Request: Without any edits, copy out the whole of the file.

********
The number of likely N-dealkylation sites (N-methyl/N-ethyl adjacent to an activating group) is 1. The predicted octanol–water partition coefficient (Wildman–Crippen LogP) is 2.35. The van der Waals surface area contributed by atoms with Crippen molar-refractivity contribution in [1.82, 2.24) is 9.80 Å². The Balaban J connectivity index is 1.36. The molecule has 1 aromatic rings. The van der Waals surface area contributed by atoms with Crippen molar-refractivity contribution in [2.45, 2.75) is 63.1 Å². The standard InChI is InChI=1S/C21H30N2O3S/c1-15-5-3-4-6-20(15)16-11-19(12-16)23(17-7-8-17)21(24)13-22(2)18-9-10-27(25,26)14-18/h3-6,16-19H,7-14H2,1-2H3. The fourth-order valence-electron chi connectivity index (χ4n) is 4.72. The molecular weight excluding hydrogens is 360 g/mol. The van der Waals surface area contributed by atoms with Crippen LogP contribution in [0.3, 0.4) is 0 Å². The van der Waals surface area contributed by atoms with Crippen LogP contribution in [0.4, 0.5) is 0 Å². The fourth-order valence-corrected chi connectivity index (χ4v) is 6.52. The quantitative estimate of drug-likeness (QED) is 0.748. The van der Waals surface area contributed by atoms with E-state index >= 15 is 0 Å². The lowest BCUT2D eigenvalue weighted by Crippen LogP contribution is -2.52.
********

The number of likely N-dealkylation sites (N-methyl/N-ethyl adjacent to an activating group) is 1. The predicted octanol–water partition coefficient (Wildman–Crippen LogP) is 2.35. The van der Waals surface area contributed by atoms with Crippen molar-refractivity contribution in [1.82, 2.24) is 9.80 Å². The Balaban J connectivity index is 1.36. The molecule has 1 aromatic rings. The van der Waals surface area contributed by atoms with Crippen molar-refractivity contribution in [2.45, 2.75) is 63.1 Å². The standard InChI is InChI=1S/C21H30N2O3S/c1-15-5-3-4-6-20(15)16-11-19(12-16)23(17-7-8-17)21(24)13-22(2)18-9-10-27(25,26)14-18/h3-6,16-19H,7-14H2,1-2H3. The fourth-order valence-electron chi connectivity index (χ4n) is 4.72. The molecular weight excluding hydrogens is 360 g/mol. The van der Waals surface area contributed by atoms with Crippen LogP contribution in [0.3, 0.4) is 0 Å². The van der Waals surface area contributed by atoms with Crippen LogP contribution in [0.4, 0.5) is 0 Å². The fourth-order valence-corrected chi connectivity index (χ4v) is 6.52. The quantitative estimate of drug-likeness (QED) is 0.748. The van der Waals surface area contributed by atoms with E-state index >= 15 is 0 Å². The lowest BCUT2D eigenvalue weighted by Crippen LogP contribution is -2.52.